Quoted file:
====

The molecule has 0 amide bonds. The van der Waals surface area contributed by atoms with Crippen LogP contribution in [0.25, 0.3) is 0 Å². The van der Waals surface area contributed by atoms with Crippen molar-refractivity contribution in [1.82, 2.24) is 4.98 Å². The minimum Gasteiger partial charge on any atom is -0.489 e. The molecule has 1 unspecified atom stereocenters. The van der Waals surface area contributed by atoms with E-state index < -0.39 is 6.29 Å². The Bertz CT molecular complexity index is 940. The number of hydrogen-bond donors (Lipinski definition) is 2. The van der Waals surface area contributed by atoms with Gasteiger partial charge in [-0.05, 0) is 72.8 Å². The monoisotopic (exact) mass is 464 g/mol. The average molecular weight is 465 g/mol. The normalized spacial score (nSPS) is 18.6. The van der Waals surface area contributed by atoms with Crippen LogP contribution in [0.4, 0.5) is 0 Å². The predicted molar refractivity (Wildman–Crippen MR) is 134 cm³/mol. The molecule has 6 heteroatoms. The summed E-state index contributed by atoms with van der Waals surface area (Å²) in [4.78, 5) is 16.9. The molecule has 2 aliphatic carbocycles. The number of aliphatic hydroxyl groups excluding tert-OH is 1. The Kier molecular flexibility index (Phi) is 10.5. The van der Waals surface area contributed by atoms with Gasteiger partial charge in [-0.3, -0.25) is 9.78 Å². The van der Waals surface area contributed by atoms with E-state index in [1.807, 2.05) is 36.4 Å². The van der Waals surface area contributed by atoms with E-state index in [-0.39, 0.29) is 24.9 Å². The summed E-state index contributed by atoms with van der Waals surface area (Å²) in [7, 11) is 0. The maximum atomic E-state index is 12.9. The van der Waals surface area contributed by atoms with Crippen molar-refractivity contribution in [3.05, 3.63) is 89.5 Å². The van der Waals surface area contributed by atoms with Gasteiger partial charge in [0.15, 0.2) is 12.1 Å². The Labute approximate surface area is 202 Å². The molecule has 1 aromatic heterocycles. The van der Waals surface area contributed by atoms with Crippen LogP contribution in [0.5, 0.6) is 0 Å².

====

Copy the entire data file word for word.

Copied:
The molecule has 0 amide bonds. The van der Waals surface area contributed by atoms with Crippen LogP contribution in [0.25, 0.3) is 0 Å². The van der Waals surface area contributed by atoms with Crippen molar-refractivity contribution in [1.82, 2.24) is 4.98 Å². The minimum Gasteiger partial charge on any atom is -0.489 e. The molecule has 1 unspecified atom stereocenters. The van der Waals surface area contributed by atoms with E-state index < -0.39 is 6.29 Å². The Bertz CT molecular complexity index is 940. The number of hydrogen-bond donors (Lipinski definition) is 2. The van der Waals surface area contributed by atoms with Gasteiger partial charge in [-0.05, 0) is 72.8 Å². The monoisotopic (exact) mass is 464 g/mol. The average molecular weight is 465 g/mol. The normalized spacial score (nSPS) is 18.6. The van der Waals surface area contributed by atoms with Crippen LogP contribution in [0.4, 0.5) is 0 Å². The predicted molar refractivity (Wildman–Crippen MR) is 134 cm³/mol. The molecule has 6 heteroatoms. The summed E-state index contributed by atoms with van der Waals surface area (Å²) in [4.78, 5) is 16.9. The molecule has 2 aliphatic carbocycles. The number of aliphatic hydroxyl groups excluding tert-OH is 1. The Kier molecular flexibility index (Phi) is 10.5. The van der Waals surface area contributed by atoms with Gasteiger partial charge in [-0.3, -0.25) is 9.78 Å². The van der Waals surface area contributed by atoms with E-state index in [1.807, 2.05) is 36.4 Å². The van der Waals surface area contributed by atoms with E-state index in [-0.39, 0.29) is 24.9 Å². The summed E-state index contributed by atoms with van der Waals surface area (Å²) in [7, 11) is 0. The maximum atomic E-state index is 12.9. The van der Waals surface area contributed by atoms with Crippen molar-refractivity contribution in [3.05, 3.63) is 89.5 Å². The van der Waals surface area contributed by atoms with Gasteiger partial charge in [0.15, 0.2) is 12.1 Å². The Labute approximate surface area is 202 Å². The molecule has 1 aromatic heterocycles. The van der Waals surface area contributed by atoms with Crippen LogP contribution in [0.5, 0.6) is 0 Å².